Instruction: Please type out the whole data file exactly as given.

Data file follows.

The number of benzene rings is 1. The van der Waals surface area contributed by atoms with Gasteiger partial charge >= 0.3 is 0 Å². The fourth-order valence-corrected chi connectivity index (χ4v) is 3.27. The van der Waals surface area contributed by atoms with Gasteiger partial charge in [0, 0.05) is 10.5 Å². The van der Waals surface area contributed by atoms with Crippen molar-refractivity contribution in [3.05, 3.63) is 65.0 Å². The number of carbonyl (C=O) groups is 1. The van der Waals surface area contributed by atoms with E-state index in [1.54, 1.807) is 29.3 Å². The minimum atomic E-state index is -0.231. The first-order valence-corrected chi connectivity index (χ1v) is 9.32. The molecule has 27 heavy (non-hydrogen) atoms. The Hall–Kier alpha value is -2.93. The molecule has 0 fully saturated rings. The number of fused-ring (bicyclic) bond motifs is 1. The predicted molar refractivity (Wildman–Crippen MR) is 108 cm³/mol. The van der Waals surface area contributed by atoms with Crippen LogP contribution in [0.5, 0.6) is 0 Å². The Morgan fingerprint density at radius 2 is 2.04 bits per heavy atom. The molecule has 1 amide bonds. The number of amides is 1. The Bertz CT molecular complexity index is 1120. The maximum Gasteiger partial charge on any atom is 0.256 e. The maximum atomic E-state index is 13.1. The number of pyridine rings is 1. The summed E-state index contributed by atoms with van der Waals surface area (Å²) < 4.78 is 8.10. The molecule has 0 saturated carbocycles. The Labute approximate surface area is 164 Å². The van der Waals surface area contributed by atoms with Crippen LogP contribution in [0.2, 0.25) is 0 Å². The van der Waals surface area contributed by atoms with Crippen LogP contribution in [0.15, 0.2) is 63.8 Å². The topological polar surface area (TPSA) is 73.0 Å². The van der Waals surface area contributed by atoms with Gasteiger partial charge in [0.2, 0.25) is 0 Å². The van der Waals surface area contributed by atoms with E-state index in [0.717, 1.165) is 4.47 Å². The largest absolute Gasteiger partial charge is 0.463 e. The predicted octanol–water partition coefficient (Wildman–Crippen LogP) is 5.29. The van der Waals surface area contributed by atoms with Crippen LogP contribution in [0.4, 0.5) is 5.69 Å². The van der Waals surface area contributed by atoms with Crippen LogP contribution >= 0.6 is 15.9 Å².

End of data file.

The number of benzene rings is 1. The van der Waals surface area contributed by atoms with Gasteiger partial charge >= 0.3 is 0 Å². The fourth-order valence-corrected chi connectivity index (χ4v) is 3.27. The van der Waals surface area contributed by atoms with Gasteiger partial charge in [0, 0.05) is 10.5 Å². The van der Waals surface area contributed by atoms with Crippen molar-refractivity contribution in [3.05, 3.63) is 65.0 Å². The number of carbonyl (C=O) groups is 1. The van der Waals surface area contributed by atoms with E-state index in [1.54, 1.807) is 29.3 Å². The minimum atomic E-state index is -0.231. The first-order valence-corrected chi connectivity index (χ1v) is 9.32. The molecule has 27 heavy (non-hydrogen) atoms. The Hall–Kier alpha value is -2.93. The molecule has 0 fully saturated rings. The number of fused-ring (bicyclic) bond motifs is 1. The predicted molar refractivity (Wildman–Crippen MR) is 108 cm³/mol. The van der Waals surface area contributed by atoms with Crippen LogP contribution in [0.5, 0.6) is 0 Å². The Morgan fingerprint density at radius 2 is 2.04 bits per heavy atom. The molecule has 1 amide bonds. The number of amides is 1. The Bertz CT molecular complexity index is 1120. The maximum Gasteiger partial charge on any atom is 0.256 e. The maximum atomic E-state index is 13.1. The number of pyridine rings is 1. The summed E-state index contributed by atoms with van der Waals surface area (Å²) < 4.78 is 8.10. The molecule has 0 saturated carbocycles. The Labute approximate surface area is 164 Å². The van der Waals surface area contributed by atoms with Crippen LogP contribution in [0.2, 0.25) is 0 Å². The van der Waals surface area contributed by atoms with Crippen LogP contribution in [0.15, 0.2) is 63.8 Å². The topological polar surface area (TPSA) is 73.0 Å². The van der Waals surface area contributed by atoms with Gasteiger partial charge in [0.2, 0.25) is 0 Å². The van der Waals surface area contributed by atoms with E-state index in [0.717, 1.165) is 4.47 Å². The largest absolute Gasteiger partial charge is 0.463 e. The predicted octanol–water partition coefficient (Wildman–Crippen LogP) is 5.29. The van der Waals surface area contributed by atoms with Crippen LogP contribution in [0.4, 0.5) is 5.69 Å². The van der Waals surface area contributed by atoms with Crippen LogP contribution >= 0.6 is 15.9 Å².